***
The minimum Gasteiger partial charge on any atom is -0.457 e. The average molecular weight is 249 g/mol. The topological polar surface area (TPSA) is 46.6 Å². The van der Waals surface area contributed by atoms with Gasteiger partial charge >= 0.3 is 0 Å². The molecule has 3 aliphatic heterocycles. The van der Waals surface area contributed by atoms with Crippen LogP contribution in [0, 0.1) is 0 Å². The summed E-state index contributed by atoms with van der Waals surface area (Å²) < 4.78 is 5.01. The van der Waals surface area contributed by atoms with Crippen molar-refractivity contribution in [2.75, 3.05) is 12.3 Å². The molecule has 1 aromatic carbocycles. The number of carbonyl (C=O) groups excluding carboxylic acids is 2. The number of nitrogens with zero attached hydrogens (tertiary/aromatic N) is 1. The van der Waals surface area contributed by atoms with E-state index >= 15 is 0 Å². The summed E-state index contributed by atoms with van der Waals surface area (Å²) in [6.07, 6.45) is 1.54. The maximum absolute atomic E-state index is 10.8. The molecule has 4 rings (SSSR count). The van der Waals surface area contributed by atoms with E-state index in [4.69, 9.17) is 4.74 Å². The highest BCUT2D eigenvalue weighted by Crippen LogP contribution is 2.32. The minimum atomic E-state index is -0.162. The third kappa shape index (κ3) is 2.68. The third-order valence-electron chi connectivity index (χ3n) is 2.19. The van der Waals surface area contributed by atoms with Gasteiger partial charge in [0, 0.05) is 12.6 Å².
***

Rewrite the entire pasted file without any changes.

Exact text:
The minimum Gasteiger partial charge on any atom is -0.457 e. The average molecular weight is 249 g/mol. The topological polar surface area (TPSA) is 46.6 Å². The van der Waals surface area contributed by atoms with Gasteiger partial charge >= 0.3 is 0 Å². The molecule has 3 aliphatic heterocycles. The van der Waals surface area contributed by atoms with Crippen LogP contribution in [0, 0.1) is 0 Å². The summed E-state index contributed by atoms with van der Waals surface area (Å²) < 4.78 is 5.01. The van der Waals surface area contributed by atoms with Crippen molar-refractivity contribution in [2.75, 3.05) is 12.3 Å². The molecule has 1 aromatic carbocycles. The number of carbonyl (C=O) groups excluding carboxylic acids is 2. The number of nitrogens with zero attached hydrogens (tertiary/aromatic N) is 1. The van der Waals surface area contributed by atoms with E-state index >= 15 is 0 Å². The summed E-state index contributed by atoms with van der Waals surface area (Å²) in [6.07, 6.45) is 1.54. The maximum absolute atomic E-state index is 10.8. The molecule has 4 rings (SSSR count). The van der Waals surface area contributed by atoms with E-state index in [4.69, 9.17) is 4.74 Å². The highest BCUT2D eigenvalue weighted by Crippen LogP contribution is 2.32. The minimum atomic E-state index is -0.162. The third kappa shape index (κ3) is 2.68. The third-order valence-electron chi connectivity index (χ3n) is 2.19. The van der Waals surface area contributed by atoms with Gasteiger partial charge in [0, 0.05) is 12.6 Å².